The Washington Times - September 14, 2008, 10:29AM

Loyal reader Slatter e-mailed me yesterday at about the time Maryland was going ahead 21-3 on California the following question:

How often during Fridge’s tenure have the Terps won after scoring first? How often have they lost after letting their opponent score first? It doesn’t seem like Fridge leads a lot of comebacks.


This is a good question. But by the time the Southern Cal-Ohio State game wrapped up 11 hours later, I started looking up Maryland’s record of holding onto a lead or rallying from behind at halftime under Ralph Friedgen.

So congrats, loyal readers. It’s time for a 2-for-1 day.

We’ll start on the original question. Maryland is 46-9 under Friedgen when it scores first. The record when an opponent takes the initial lead is 12-23.

Because things almost always can be broken down neatly into two parts of the Friedgen years, here’s the splits between Ralph’s first three years and the time since:

2001-03: 25-5 when scoring first, 6-3 when opponents score first
2004-08: 21-4 when scoring first, 6-20 when opponents score first

The first category is pretty much a wash (other than that Maryland scored first more often in Friedgen’s first 39 games than it has in his last 51, which is its own ball of wax). It’s the second where things get interesting.

That would support Slatter’s observation that Maryland hasn’t made many comebacks in recent years. By the way, the six games in the last four-plus seasons the Terps won despite not scoring first were 2004 Northern Illinois, 2005 Temple, 2005 North Carolina, 2006 Virginia, 2006 Clemson and 2007 Rutgers.

But let’s test this a bit further (and use the halftime stats I looked up in the process). Without getting into the gory year-by-year details (e-mail me at the link below if you really want to see the gory details), Maryland is 50-7 under Friedgen when leading at halftime, 8-23 when trailing at the break and 0-2 when tied.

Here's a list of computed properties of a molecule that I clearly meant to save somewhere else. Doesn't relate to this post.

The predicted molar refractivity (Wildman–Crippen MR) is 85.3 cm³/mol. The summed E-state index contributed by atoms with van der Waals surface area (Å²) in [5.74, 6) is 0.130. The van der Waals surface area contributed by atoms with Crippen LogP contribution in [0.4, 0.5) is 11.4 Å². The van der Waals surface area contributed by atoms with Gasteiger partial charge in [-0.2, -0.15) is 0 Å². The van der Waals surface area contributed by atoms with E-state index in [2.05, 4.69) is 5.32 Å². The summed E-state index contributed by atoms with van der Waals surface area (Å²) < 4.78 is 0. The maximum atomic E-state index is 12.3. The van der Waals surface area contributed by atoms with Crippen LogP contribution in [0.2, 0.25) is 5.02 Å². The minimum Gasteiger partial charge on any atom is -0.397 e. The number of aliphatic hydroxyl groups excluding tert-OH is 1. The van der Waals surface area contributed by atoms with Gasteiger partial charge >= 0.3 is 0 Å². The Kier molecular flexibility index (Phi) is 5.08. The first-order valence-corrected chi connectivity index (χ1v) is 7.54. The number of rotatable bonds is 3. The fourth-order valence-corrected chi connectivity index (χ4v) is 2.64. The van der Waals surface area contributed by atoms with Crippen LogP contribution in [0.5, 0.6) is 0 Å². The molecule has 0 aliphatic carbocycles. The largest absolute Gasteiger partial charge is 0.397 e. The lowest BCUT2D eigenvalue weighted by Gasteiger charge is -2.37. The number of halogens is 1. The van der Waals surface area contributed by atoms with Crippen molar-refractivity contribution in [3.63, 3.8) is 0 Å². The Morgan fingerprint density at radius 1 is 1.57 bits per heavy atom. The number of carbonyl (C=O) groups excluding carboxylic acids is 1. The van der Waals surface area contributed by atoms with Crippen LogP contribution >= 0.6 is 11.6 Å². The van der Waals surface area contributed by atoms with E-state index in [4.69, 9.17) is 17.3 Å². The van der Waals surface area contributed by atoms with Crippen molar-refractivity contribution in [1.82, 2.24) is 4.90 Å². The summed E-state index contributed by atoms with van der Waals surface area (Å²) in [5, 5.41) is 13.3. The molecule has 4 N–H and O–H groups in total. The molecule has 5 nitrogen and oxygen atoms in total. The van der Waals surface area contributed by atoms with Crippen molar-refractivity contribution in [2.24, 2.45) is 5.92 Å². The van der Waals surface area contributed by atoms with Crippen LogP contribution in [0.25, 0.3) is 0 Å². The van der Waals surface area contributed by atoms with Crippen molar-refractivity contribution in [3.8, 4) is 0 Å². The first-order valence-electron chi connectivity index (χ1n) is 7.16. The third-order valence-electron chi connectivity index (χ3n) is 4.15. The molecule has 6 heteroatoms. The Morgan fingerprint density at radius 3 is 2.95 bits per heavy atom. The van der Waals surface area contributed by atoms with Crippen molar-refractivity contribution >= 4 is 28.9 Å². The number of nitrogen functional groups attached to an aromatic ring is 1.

Now let’s do the same breakdown as before:

2001-03: 27-0 when leading at halftime, 4-7 when trailing at halftime, 0-1 when tied at halftime. 2004-08: 23-7 when leading at halftime, 4-16 when trailing at halftime, 0-1 when tied at halftime.

Seems to be more of the same. Maryland had nearly as many comebacks from halftime deficits against N.C. State in Friedgen’s first three seasons (three) than against everyone in the last four-plus seasons combined.

For those interested, Maryland has rallied from halftime deficits to upend N.C. State (2001-03), Wake Forest (2003), Navy (2005), North Carolina (2005), Virginia (2006) and Rutgers (2007).

Meanwhile, the Terps squandered halftime leads against Clemson (2004-05), Florida State (2005), N.C. State (2005), Georgia Tech (2006), Wake Forest (2007) and Virginia (2007).

So to finally return to Slatter’s original question, no, there haven’t been many huge rallies in the last few years. Since 2004, Maryland has erased three deficits of 10 points or more:

* Won 28-26 at Virginia in 2006 despite trailing 20-0
* Won 23-20 vs. Navy in 2005 despite trailing 14-3
* Won 33-30 at North Carolina in 2005 despite trailing 27-17

—- Patrick Stevens